February 29, 2012
Poland and Belarus have recalled ambassadors on the eve of the 20th anniversary of diplomatic relations, just as European states agreed to toughen sanctions against Minsk officials. Seemingly about human rights, the row in fact has ethnic roots.
The Polish embassy in Minsk canceled the celebrations scheduled for March 2 as the ambassador is returning to Warsaw on February 29. It was also announced that the list of Belarus officials subject to sanctions in EU countries would be expanded on Wednesday. But Belarus chose to respond to Poland separately, and there is a reason for this.
Belarusian-Polish relations have never been easy due to the countries’ complicated history. Some 900 thousand of Belarus’ 10-million population are ethnic Poles and thus can receive the Pole’s Card – a document officially recognized by Poland as a certificate of belonging to the Polish Nation and granting its bearer many preferences such as a visa and work permit.
Belarus has repeatedly criticized the document for splitting Belarusian society ethnically. Another reason for discontent appears to be the fact that Belarus Poles are a significant force promoting the westernization of the country, while official Minsk opposes it.
The Polish authorities are the main advocate of pressure on Belarus in the European Union. Poland hosts opposition media broadcasting on Belarus and often funds them. Belarus, in turn, had set up its own Union of Belarus Poles – a pro-government community which holds that Poland’s actions divide and harm the Polish nation.
Minsk recalled its ambassadors from Poland and the EU after it was announced that European nations were to expand the list of Belarus officials subject to sanctions. The Belarus authorities also sent the EU and Polish envoys back to their capitals for consultations – a move one step short of severing diplomatic relations. After all this, 27 EU countries recalled their own ambassadors from Belarus as demonstration of solidarity within the bloc.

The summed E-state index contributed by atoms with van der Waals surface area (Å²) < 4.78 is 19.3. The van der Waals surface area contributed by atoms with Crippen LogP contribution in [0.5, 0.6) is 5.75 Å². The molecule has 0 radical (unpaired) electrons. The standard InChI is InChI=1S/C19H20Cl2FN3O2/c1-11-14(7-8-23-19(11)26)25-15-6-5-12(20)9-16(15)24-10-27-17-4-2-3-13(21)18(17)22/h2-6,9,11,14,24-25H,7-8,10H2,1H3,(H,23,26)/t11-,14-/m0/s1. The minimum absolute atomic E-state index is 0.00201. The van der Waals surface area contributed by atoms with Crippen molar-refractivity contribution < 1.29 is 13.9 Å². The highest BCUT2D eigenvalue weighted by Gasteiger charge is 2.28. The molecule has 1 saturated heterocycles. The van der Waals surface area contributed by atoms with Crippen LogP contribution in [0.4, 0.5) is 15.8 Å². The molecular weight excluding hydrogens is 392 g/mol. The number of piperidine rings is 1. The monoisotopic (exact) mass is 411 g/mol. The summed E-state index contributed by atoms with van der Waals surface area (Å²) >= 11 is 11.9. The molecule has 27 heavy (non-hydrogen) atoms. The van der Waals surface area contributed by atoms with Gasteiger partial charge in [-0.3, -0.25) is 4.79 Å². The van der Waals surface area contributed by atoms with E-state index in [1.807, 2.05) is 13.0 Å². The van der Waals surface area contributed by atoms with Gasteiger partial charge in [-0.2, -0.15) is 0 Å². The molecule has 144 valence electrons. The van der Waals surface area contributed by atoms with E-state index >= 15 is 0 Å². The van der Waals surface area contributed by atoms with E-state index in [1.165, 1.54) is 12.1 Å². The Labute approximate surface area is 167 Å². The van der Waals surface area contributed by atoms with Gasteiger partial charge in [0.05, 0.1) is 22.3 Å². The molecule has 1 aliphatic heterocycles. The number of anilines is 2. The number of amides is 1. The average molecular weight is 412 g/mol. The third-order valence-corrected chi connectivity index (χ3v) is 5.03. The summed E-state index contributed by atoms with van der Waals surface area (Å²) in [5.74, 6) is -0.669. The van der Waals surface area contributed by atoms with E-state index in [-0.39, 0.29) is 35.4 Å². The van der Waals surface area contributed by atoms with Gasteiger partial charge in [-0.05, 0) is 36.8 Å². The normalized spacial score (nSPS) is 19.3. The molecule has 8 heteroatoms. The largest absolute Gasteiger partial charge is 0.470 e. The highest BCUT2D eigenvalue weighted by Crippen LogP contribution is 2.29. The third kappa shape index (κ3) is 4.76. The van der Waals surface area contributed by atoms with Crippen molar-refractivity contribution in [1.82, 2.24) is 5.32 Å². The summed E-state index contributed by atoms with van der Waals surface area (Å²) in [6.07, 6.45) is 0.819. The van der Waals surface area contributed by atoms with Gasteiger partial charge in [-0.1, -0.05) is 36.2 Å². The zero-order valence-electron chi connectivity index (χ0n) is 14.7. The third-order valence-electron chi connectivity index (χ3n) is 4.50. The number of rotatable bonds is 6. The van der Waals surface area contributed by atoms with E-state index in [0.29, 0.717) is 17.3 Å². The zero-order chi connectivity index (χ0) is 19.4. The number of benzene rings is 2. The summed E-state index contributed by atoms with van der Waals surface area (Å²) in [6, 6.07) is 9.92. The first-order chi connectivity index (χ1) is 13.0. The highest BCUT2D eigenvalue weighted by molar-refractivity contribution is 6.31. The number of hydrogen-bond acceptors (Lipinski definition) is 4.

At present, 231 Belarus officials are blacklisted by the EU – starting with President Lukashenko and his two sons and ending with middle-rank police officers and court clerks who have made and enforced decisions to prosecute Belarusian political opposition.
Belarus has repeatedly called the sanctions an attempt to influence its internal politics and internal justice, but Western countries continue their pressure. Belarus ally Russia has also criticized the threats, with the Russian and Belarusian presidents issuing a joint declaration last week that described the economic sanctions as an artificial barrier on the way of European integration.
Russian Prime Minister Vladimir Putin on Wednesday said that any sanctions on Belarus are a form of pressure. He insists the EU measures will not affect the ongoing integration within the Eurasian Union.